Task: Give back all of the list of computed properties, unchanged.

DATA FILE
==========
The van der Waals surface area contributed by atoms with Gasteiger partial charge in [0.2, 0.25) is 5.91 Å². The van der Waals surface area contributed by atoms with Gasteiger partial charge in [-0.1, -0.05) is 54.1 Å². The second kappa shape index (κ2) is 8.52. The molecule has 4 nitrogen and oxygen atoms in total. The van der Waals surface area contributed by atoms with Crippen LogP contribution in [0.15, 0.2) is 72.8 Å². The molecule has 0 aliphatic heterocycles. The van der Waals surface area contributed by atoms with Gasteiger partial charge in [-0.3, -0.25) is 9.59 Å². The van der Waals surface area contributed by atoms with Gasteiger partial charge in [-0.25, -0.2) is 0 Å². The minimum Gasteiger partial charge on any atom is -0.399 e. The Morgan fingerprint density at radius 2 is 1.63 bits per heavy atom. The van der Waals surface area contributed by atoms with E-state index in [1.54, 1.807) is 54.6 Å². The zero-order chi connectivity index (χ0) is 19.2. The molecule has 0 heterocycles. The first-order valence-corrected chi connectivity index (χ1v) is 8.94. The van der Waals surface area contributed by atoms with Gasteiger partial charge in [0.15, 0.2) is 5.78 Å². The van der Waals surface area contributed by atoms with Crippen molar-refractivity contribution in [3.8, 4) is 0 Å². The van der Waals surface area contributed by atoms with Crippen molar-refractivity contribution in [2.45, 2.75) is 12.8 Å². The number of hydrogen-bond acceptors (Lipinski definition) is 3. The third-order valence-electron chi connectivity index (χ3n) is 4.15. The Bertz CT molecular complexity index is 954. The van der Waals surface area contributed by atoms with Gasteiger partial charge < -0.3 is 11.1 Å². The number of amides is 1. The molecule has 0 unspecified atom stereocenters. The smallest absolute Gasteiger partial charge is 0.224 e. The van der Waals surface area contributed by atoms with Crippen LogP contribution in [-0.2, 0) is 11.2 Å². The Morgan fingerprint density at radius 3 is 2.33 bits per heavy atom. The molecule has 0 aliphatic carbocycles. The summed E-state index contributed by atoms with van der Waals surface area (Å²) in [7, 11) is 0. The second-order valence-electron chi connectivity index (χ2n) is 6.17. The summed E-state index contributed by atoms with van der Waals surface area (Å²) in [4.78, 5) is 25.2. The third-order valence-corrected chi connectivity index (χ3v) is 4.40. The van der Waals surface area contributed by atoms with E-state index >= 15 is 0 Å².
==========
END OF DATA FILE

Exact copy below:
The van der Waals surface area contributed by atoms with Gasteiger partial charge in [0.2, 0.25) is 5.91 Å². The van der Waals surface area contributed by atoms with Gasteiger partial charge in [-0.1, -0.05) is 54.1 Å². The second kappa shape index (κ2) is 8.52. The molecule has 4 nitrogen and oxygen atoms in total. The van der Waals surface area contributed by atoms with Crippen LogP contribution in [0.15, 0.2) is 72.8 Å². The molecule has 0 aliphatic heterocycles. The van der Waals surface area contributed by atoms with Gasteiger partial charge in [-0.3, -0.25) is 9.59 Å². The van der Waals surface area contributed by atoms with Gasteiger partial charge in [-0.25, -0.2) is 0 Å². The minimum Gasteiger partial charge on any atom is -0.399 e. The Morgan fingerprint density at radius 2 is 1.63 bits per heavy atom. The van der Waals surface area contributed by atoms with E-state index in [1.54, 1.807) is 54.6 Å². The zero-order chi connectivity index (χ0) is 19.2. The molecule has 0 heterocycles. The first-order valence-corrected chi connectivity index (χ1v) is 8.94. The van der Waals surface area contributed by atoms with Gasteiger partial charge in [0.15, 0.2) is 5.78 Å². The van der Waals surface area contributed by atoms with Crippen molar-refractivity contribution in [3.8, 4) is 0 Å². The van der Waals surface area contributed by atoms with Crippen molar-refractivity contribution in [2.45, 2.75) is 12.8 Å². The number of hydrogen-bond acceptors (Lipinski definition) is 3. The third-order valence-electron chi connectivity index (χ3n) is 4.15. The Bertz CT molecular complexity index is 954. The van der Waals surface area contributed by atoms with Gasteiger partial charge < -0.3 is 11.1 Å². The number of amides is 1. The molecule has 0 unspecified atom stereocenters. The smallest absolute Gasteiger partial charge is 0.224 e. The van der Waals surface area contributed by atoms with Crippen LogP contribution in [-0.2, 0) is 11.2 Å². The Morgan fingerprint density at radius 3 is 2.33 bits per heavy atom. The molecule has 0 aliphatic carbocycles. The summed E-state index contributed by atoms with van der Waals surface area (Å²) in [7, 11) is 0. The second-order valence-electron chi connectivity index (χ2n) is 6.17. The summed E-state index contributed by atoms with van der Waals surface area (Å²) in [4.78, 5) is 25.2. The third-order valence-corrected chi connectivity index (χ3v) is 4.40. The van der Waals surface area contributed by atoms with E-state index >= 15 is 0 Å².